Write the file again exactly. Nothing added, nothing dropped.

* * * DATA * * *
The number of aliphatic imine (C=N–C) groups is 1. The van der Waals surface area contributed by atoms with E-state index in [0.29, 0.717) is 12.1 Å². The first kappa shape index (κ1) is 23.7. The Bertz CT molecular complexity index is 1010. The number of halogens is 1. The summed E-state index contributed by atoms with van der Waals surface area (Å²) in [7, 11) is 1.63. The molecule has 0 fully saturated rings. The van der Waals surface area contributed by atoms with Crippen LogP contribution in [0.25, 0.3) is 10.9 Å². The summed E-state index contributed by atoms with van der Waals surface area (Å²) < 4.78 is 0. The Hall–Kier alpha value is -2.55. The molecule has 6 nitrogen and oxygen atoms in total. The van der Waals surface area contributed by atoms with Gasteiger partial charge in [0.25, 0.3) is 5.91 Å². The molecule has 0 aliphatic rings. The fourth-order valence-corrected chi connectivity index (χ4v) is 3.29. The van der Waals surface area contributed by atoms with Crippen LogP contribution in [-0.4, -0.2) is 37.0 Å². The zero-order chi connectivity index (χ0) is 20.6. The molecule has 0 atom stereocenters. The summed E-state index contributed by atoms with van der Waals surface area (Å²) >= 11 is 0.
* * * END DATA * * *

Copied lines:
The number of aliphatic imine (C=N–C) groups is 1. The van der Waals surface area contributed by atoms with E-state index in [0.29, 0.717) is 12.1 Å². The first kappa shape index (κ1) is 23.7. The Bertz CT molecular complexity index is 1010. The number of halogens is 1. The summed E-state index contributed by atoms with van der Waals surface area (Å²) in [7, 11) is 1.63. The molecule has 0 fully saturated rings. The van der Waals surface area contributed by atoms with Crippen LogP contribution in [0.25, 0.3) is 10.9 Å². The summed E-state index contributed by atoms with van der Waals surface area (Å²) < 4.78 is 0. The Hall–Kier alpha value is -2.55. The molecule has 6 nitrogen and oxygen atoms in total. The van der Waals surface area contributed by atoms with Gasteiger partial charge in [0.25, 0.3) is 5.91 Å². The molecule has 0 aliphatic rings. The fourth-order valence-corrected chi connectivity index (χ4v) is 3.29. The van der Waals surface area contributed by atoms with Crippen LogP contribution in [-0.4, -0.2) is 37.0 Å². The zero-order chi connectivity index (χ0) is 20.6. The molecule has 0 atom stereocenters. The summed E-state index contributed by atoms with van der Waals surface area (Å²) >= 11 is 0.